It never ceases to amaze me this subject keeps coming up. According to the charlatans promoting and selling these fantastically 1,875% efficient electric water pumps one should be able to feed the output flow into a water wheel and extract 3 HP out of the water wheel by putting in only 12 volts at only 10 amps or 120 watts or .16 HP. Note the 20 amp fuse in the power line to the Meziere electric pump.

A kind person loaned me a Mezier electric water pump to run some numbers on.

First thing I noticed was the 20 AMP fuse in the 12 gage motor wiring. Whoa! Wait a minute! That is a limit of 20 amps times 13 volts or 260 watts or .35 HP. As soon as you put some back pressure on this pump either the impeller will cavitat or the fuse will blow. The stock pump handles ten times that amount of HP or around 3 HP.

Then I took it apart and saw the unsophisticated toy impeller and decided testing it was a waste of time. A stock Mazda second gen impeller looks like rocket science along side this toy. I expected a much better design based on the questionable advertising claims.

There is no magic in water pumps. Impellers are impellers and scrolls are scrolls. There has been no breakthroughs in designe for the last 100 years. Therefore it takes the same amount of HP to drive an electric pump as it does a mechanically driven pump for a given GPH and head pressure. The impeller in the stock 13B water pump is head and shoulders better than the puny and crude impeller in a Meziere electric pump.

The inlet and out let holes are limited AN -12 or 3/4 inch ID. No way in hell are you going to get much flow through 3/4 inch holes both on the inlet and the outlet. That is .44 square inches and the usual water plumbing is 1.5 inch or 1.76 square inches or four times more flow area. No way to increase the size of this plumbing. In order to test this pump I would need to adapt the 3/4 inch plumbing to the 1-1/2 plumbing of my water pump test rig. Not worth it!!!

Using this pump in a high powered aircraft engine risks cracking the rotor housings due to local if not over all overheating.

A 20 AMP electric water pump can only pump enough water to cool the engine at some low duty cycle say 15% on average of max peak power.

There is no free lunch and there is no perpetual motion machines. No way is a .16 HP electric water pump going to cool your rotary engine while it is generating 75% to 85% max power or 150 to 200 HP continuously. To think otherwise is to have ones head firmly up a boldly orifice where the sun does not shine:)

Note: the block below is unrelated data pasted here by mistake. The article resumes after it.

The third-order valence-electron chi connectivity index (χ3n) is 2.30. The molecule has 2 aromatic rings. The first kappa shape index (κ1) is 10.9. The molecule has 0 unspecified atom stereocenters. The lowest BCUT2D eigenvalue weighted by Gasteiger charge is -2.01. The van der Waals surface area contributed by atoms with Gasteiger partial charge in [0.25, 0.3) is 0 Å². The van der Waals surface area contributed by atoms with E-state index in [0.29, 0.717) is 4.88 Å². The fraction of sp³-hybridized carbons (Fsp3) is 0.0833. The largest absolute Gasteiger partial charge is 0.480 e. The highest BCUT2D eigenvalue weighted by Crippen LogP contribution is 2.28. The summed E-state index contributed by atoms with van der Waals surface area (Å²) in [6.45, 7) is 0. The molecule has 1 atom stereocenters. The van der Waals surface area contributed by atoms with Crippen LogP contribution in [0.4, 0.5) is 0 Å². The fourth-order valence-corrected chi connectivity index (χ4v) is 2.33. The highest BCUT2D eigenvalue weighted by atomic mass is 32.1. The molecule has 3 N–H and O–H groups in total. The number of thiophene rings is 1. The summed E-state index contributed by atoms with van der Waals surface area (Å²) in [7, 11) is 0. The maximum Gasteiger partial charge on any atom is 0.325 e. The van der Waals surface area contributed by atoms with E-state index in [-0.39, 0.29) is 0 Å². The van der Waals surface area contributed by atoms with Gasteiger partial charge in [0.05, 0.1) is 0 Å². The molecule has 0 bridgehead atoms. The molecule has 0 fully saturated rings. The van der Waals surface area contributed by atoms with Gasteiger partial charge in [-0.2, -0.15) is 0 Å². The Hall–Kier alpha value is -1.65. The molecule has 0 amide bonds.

People want to believe in the free lunch, 70 virgins in heaven, or 100 MPG carburettor and there is absolutely nothing one can say that will shake their belief. I think Psychologist have a term for it. They call it an emotional belief system or some such. In other words: "Don't confuse me with the facts, my mind is made up." It seems to be independent of intelligence or verbal skills. Perhaps these people are logic and reason challenged. The logic and reason part of their brain must be genetically disconnected. I see this in a lot in women :)

The rotary requires 30 gallons per minute at high engine power to force the water through the resistance of the block and the radiator to insure adequate scrubbing action and heat transfer from the metal to the coolant and vice verse when the hot coolant gets to the radiator.

Here is path of heat transfer.

Here is the temperature distribution on the surface of the rotor housing.

Here is the first indication of an overheated rotor housing. Oil coking on the wear surface. If this happens the engine won't stop right away. It may run OK for tens of hours. I don't have any hard and fast numbers on the length of time the engine will keep running However serious damage will obviously be done to the rotor housings.

The water temp alone could be misleading. What you need are cylinder head temperature gages. Just because the water temp is reasonable does not mean the metal is cooled enough.

The following pictures courtesy of Mark Steitle.


It is ironic that James Watt invented the concept of HP while pumping water out of a mine. He found that one horse, using a large bucket, a rope and a pulley could lift 1000 pounds of water 33 feet per minute out of the mine.

I wrote a basic program to calculate the absolute minimum amount of HP required to pump X amount of water against Y pressure. "Head" and pressure are interchangeable. In other words 30 psi back pressure is like pumping water to the top of a seven story building.